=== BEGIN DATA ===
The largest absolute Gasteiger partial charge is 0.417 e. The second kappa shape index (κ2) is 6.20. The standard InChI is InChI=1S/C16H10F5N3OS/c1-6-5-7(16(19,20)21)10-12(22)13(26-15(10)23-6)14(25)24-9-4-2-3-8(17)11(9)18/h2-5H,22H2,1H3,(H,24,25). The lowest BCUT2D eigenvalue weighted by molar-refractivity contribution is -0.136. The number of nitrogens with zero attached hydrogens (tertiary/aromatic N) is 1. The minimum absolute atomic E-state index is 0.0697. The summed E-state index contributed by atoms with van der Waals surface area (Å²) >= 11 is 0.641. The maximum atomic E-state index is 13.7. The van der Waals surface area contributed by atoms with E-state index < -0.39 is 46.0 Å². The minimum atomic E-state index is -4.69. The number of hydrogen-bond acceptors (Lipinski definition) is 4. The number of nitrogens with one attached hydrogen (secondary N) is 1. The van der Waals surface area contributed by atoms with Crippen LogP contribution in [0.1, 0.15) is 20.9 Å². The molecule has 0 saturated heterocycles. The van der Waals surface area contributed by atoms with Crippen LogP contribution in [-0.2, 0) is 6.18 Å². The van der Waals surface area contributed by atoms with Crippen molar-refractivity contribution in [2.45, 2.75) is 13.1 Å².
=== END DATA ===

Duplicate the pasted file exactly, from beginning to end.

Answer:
The largest absolute Gasteiger partial charge is 0.417 e. The second kappa shape index (κ2) is 6.20. The standard InChI is InChI=1S/C16H10F5N3OS/c1-6-5-7(16(19,20)21)10-12(22)13(26-15(10)23-6)14(25)24-9-4-2-3-8(17)11(9)18/h2-5H,22H2,1H3,(H,24,25). The lowest BCUT2D eigenvalue weighted by molar-refractivity contribution is -0.136. The number of nitrogens with zero attached hydrogens (tertiary/aromatic N) is 1. The minimum absolute atomic E-state index is 0.0697. The summed E-state index contributed by atoms with van der Waals surface area (Å²) >= 11 is 0.641. The maximum atomic E-state index is 13.7. The van der Waals surface area contributed by atoms with E-state index < -0.39 is 46.0 Å². The minimum atomic E-state index is -4.69. The number of hydrogen-bond acceptors (Lipinski definition) is 4. The number of nitrogens with one attached hydrogen (secondary N) is 1. The van der Waals surface area contributed by atoms with Crippen LogP contribution in [0.1, 0.15) is 20.9 Å². The molecule has 0 saturated heterocycles. The van der Waals surface area contributed by atoms with Crippen LogP contribution in [-0.2, 0) is 6.18 Å². The van der Waals surface area contributed by atoms with Crippen molar-refractivity contribution in [2.45, 2.75) is 13.1 Å².